Since then, we’ve become much more aware that there are gradual risks, particularly from increasing temperatures associated with climate change. We’re also beginning to think about the risk of infectious diseases and how they will spread under climate change.
I think it’s fantastic Wellcome is taking on climate as a health challenge because there’s a huge need. Sometimes you just need more money to move things forward.
The heat is on: how are workers coping?
Farzana Yeasmin, a PhD researcher from Bangladesh, surveyed factory workers as part of the study. Here, she shares what she learned.
“I grew up in Dhaka, where the hot and humid summers usually last from March to June. Nowadays, it extends up to August. The temperature all over Bangladesh is very hot and it’s very difficult to work without any cooling device.
As a researcher on the ground surveying RMG workers, I was surprised to see their tolerance to working in high temperatures. They have a number of strategies they use to try to combat their heat stress, like washing their hands and faces, adjusting their clothing layers and showering with cold water on their lunch breaks. One worker mentioned that washing her face with cold water relieved her for a short period. Still, during high temperatures in the summer, she cannot do it frequently because it impacts productivity at work.
Climate change is the biggest threat of the 21st century. It’s projected that it will increase morbidity and mortality around the world – the evidence shows that heat impacts health. It’s a global challenge, but there are still gaps in the research.”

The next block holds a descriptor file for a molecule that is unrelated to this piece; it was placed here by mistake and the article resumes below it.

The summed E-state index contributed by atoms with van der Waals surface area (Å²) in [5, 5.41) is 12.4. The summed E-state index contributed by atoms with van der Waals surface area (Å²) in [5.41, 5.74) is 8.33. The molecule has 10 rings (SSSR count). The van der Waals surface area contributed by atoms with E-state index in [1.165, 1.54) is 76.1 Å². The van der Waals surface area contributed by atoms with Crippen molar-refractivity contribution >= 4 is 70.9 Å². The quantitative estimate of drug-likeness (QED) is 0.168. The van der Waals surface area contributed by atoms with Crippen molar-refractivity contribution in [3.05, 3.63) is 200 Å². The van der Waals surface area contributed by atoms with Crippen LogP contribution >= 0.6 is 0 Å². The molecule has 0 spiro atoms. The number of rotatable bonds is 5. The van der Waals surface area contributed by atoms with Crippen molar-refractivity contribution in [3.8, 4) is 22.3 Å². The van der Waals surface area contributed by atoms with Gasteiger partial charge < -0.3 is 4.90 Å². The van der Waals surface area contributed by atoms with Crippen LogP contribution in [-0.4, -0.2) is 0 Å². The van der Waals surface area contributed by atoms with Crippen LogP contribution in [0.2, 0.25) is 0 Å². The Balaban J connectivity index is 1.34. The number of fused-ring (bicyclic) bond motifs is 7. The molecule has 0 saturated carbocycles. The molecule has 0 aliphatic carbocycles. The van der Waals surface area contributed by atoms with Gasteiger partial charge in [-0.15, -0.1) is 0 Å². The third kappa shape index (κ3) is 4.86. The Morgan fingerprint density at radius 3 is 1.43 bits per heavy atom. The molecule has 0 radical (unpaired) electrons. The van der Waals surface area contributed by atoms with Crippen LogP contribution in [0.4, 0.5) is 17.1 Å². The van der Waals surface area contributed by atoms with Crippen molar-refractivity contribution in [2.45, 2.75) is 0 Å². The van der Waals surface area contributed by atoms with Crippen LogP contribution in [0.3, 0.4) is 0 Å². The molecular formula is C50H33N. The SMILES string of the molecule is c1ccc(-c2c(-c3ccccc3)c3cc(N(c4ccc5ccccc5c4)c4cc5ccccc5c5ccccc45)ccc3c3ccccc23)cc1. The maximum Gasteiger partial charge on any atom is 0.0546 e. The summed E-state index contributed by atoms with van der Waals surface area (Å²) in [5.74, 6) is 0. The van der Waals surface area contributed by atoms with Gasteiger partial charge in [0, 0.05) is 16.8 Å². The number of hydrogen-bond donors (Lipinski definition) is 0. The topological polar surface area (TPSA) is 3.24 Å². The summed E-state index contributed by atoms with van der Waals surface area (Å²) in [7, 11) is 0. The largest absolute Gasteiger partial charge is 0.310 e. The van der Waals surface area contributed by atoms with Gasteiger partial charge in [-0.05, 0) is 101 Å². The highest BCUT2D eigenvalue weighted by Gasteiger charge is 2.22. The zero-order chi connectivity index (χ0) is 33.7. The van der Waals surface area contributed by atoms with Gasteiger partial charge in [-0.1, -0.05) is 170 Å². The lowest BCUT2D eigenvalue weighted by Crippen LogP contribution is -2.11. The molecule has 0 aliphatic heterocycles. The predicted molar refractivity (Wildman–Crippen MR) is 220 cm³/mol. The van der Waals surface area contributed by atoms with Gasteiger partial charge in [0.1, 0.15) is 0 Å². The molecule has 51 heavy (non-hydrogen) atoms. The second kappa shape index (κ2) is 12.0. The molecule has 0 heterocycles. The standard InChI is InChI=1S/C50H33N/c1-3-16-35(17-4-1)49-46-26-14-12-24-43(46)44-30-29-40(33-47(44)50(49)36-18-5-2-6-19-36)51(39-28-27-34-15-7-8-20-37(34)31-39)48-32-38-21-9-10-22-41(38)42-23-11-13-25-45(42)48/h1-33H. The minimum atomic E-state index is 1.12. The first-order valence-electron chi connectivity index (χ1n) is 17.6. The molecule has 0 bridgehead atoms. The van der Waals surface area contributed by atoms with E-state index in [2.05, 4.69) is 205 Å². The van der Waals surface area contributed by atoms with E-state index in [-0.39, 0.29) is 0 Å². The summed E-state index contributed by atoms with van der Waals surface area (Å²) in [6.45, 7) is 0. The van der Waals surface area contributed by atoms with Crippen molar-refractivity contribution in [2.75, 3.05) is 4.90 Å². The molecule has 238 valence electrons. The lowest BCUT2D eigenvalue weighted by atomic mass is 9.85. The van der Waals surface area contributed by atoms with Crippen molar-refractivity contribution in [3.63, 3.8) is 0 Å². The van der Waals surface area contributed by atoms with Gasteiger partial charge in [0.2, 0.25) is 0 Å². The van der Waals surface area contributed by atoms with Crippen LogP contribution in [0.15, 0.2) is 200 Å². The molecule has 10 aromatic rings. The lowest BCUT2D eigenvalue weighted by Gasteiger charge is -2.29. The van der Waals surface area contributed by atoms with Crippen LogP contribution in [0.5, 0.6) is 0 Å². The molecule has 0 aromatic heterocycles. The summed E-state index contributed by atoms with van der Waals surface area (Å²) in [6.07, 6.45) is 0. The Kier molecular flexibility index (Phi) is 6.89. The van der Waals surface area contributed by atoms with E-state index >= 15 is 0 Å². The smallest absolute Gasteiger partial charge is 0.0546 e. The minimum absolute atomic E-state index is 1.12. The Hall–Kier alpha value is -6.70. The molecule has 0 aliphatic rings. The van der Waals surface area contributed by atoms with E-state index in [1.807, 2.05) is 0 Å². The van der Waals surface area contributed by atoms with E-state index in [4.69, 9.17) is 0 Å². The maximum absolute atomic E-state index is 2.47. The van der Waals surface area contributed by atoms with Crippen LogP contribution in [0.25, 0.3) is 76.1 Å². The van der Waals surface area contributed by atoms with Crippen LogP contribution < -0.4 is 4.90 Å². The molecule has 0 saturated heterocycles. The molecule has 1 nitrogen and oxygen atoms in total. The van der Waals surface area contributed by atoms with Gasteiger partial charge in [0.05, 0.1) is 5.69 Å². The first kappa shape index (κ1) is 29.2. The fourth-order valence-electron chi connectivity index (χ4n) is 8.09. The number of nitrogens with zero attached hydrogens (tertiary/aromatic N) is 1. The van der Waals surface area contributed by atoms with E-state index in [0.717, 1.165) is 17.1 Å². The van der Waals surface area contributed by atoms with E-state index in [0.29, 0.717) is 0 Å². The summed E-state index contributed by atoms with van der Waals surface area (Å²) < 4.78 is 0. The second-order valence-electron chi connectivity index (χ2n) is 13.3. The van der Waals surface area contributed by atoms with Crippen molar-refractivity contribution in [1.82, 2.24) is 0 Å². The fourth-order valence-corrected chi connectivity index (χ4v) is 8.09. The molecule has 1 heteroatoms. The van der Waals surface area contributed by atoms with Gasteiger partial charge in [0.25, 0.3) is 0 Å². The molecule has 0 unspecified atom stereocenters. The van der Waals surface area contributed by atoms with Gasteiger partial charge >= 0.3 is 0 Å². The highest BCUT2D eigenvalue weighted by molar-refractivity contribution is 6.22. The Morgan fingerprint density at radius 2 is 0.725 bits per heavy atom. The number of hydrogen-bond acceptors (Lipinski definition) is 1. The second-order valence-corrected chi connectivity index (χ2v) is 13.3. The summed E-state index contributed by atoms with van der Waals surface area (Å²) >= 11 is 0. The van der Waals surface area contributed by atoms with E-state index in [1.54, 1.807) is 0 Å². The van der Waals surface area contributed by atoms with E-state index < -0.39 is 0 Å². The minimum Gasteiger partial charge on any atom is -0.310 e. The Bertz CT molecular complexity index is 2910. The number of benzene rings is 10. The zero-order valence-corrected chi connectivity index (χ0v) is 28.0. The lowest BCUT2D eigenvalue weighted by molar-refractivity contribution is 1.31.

Professor Jean Palutikof’s career in climate change spans 48 years. She has worked at the University of Nairobi in Kenya, the University of East Anglia in the UK and at the UK Met Office, where she managed the production of the Intergovernmental Panel on Climate Change (IPCC) Fourth Assessment Report.
Jean became Director of the National Climate Change Adaptation Research Facility at Griffith University in Queensland, Australia in 2008. She stepped down from the role in 2020 to focus on her research on the impact of heat stress on people working in ready-made garment factories in Bangladesh.
Farzana Yeasmin is a researcher from Dhaka, Bangladesh, studying for a PhD at Griffith University. Her study focuses on the association between heat and acute kidney injury and the effectiveness of heat mitigation interventions.